But Christians would do well to listen to their critique – for the god they don’t believe in was taught them by someone or the culture at large. To say, “I believe in the god described by Dawkins, only my reasons are very good,” is actually inadequate. What Dawkins, Hitchens and company reveal is an obstacle to faith. If the universe itself is the one they perceive – if it is truly inert, self-existing, self-referential and spiritually neutral, then the case against the God taught and made known in Jesus Christ is strong indeed. Positing a sky-god above and outside such a world is perhaps interesting, but it is not persuasive and, more to the point, not Christianity. David Bentley Hart has this to say about the Christian God:

To speak of “God” properly—in a way, that is, consonant with the teachings of orthodox Judaism, Christianity, Islam, Sikhism, Vedantic and Bhaktic Hinduism, Bahá’í, much of antique paganism, and so forth— is to speak of the one infinite ground of all that is: eternal, omniscient, omnipotent, omnipresent, uncreated, uncaused, perfectly transcendent of all things and for that very reason absolutely immanent to all things.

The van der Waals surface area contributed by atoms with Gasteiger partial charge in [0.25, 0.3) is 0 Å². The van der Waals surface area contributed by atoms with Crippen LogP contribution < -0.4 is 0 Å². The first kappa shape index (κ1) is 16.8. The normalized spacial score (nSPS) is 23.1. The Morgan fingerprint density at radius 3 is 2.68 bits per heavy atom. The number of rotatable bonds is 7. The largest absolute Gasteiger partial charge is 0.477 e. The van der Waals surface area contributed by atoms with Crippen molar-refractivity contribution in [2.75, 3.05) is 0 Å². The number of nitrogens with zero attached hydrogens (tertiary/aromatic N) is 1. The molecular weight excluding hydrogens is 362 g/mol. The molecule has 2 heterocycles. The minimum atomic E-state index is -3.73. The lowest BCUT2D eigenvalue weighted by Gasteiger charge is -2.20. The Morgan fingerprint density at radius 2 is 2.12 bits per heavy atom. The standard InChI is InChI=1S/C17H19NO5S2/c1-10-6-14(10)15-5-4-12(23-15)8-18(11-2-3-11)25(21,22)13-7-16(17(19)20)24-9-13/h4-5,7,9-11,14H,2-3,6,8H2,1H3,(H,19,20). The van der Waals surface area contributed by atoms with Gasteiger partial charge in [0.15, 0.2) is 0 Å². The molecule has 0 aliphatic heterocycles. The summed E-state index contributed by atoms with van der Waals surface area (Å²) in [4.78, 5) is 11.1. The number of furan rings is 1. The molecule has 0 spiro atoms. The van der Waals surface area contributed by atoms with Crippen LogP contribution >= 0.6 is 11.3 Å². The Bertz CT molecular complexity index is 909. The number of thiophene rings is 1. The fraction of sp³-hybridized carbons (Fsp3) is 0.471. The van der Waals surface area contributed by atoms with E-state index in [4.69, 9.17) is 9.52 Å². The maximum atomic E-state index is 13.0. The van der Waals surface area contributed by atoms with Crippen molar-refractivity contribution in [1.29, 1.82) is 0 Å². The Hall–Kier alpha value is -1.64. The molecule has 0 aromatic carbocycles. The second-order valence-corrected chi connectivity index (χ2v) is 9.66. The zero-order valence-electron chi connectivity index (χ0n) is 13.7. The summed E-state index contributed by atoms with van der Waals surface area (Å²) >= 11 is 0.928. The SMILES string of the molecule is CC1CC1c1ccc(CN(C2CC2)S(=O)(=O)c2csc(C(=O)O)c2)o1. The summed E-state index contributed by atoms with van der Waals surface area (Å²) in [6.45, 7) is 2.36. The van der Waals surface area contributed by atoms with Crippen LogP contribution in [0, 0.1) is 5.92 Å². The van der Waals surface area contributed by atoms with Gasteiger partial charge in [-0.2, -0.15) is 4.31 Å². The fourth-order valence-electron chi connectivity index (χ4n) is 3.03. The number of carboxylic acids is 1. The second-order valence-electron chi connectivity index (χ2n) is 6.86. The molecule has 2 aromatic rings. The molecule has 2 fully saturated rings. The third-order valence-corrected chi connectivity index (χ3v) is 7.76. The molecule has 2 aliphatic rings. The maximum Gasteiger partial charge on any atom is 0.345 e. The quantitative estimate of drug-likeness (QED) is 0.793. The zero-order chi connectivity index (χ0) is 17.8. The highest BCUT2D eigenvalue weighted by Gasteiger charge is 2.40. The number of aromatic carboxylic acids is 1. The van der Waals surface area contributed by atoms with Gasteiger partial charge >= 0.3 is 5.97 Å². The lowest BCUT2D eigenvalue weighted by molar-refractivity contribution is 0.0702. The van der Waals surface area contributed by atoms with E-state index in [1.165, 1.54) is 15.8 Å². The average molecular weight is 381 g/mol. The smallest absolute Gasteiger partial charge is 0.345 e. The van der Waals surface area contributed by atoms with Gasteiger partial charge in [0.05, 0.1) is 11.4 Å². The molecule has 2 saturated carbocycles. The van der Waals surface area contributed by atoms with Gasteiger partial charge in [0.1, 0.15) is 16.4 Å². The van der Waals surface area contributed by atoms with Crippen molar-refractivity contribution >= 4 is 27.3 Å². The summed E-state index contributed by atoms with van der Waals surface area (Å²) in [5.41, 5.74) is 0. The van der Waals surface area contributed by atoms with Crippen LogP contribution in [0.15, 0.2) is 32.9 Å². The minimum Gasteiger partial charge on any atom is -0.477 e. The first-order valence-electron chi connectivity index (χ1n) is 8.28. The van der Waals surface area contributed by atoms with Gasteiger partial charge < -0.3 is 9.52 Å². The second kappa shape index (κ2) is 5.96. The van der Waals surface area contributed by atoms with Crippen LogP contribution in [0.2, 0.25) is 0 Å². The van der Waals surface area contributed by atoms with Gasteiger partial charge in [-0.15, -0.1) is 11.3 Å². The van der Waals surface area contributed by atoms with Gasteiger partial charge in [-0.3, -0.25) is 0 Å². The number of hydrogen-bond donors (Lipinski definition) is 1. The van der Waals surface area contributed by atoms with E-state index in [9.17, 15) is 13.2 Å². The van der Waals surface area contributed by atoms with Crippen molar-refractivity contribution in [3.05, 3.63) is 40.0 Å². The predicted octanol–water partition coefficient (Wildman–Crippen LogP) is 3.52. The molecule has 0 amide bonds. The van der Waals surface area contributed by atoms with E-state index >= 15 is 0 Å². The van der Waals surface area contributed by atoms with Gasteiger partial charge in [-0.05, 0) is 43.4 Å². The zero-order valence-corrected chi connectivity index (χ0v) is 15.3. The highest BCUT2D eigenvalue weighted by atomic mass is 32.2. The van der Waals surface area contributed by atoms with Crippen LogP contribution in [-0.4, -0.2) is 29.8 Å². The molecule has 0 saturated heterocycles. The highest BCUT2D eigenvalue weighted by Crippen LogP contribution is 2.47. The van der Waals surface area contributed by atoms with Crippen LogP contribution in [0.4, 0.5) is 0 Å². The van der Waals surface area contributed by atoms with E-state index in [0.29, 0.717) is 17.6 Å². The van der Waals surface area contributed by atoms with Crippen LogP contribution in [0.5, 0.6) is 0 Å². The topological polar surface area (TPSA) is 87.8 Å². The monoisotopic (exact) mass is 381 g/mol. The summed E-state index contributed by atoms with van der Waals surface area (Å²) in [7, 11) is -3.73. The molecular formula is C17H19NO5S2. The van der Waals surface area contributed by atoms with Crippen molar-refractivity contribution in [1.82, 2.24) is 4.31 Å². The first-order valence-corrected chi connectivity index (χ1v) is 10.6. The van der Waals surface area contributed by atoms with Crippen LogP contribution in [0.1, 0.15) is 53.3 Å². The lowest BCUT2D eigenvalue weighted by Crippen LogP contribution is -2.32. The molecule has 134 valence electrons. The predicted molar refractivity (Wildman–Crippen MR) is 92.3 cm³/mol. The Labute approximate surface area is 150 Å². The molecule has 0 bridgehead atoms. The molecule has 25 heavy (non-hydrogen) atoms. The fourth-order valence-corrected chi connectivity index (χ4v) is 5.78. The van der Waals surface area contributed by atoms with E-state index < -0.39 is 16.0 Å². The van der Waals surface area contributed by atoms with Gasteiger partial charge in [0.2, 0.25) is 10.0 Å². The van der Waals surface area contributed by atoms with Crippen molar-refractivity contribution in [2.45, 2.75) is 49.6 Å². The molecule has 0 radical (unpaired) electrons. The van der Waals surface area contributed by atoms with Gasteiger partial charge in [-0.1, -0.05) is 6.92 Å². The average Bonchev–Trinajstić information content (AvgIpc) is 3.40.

God so understood is neither some particular thing posed over against the created universe, in addition to it, nor is he the universe itself. He is not a being, at least not in the way that a tree, a clock, or a god is; he is not one more object in the inventory of things that are. He is the infinite wellspring of all that is, in whom all things live and move and have their being. He may be said to be “beyond being,” if by “being” one means the totality of finite things, but also may be called “being itself,” in that he is the inexhaustible source of all reality, the absolute upon which the contingent is always utterly dependent, the unity underlying all things.

To speak of “gods,” by contrast, is to speak only of a higher or more powerful or more splendid dimension of immanent reality. Any gods who might be out there do not transcend nature but belong to it. Their theogonies can be recounted— how they arose out of the primal night, or were born of other, more titanic progenitors, and so on —and in many cases their eventual demises foreseen. Each of them is a distinct being rather than “being itself,” and it is they who are dependent upon the universe for their existence rather than the reverse. Of such gods there may be an endless diversity, while of God there can be only one. Or, better, God is not merely one—not merely singular or unique—but is oneness as such, the sole act of being by which any finite thing exists and by which all things exist together.  From “God, Gods and Fairies,” First Things, June/July 2013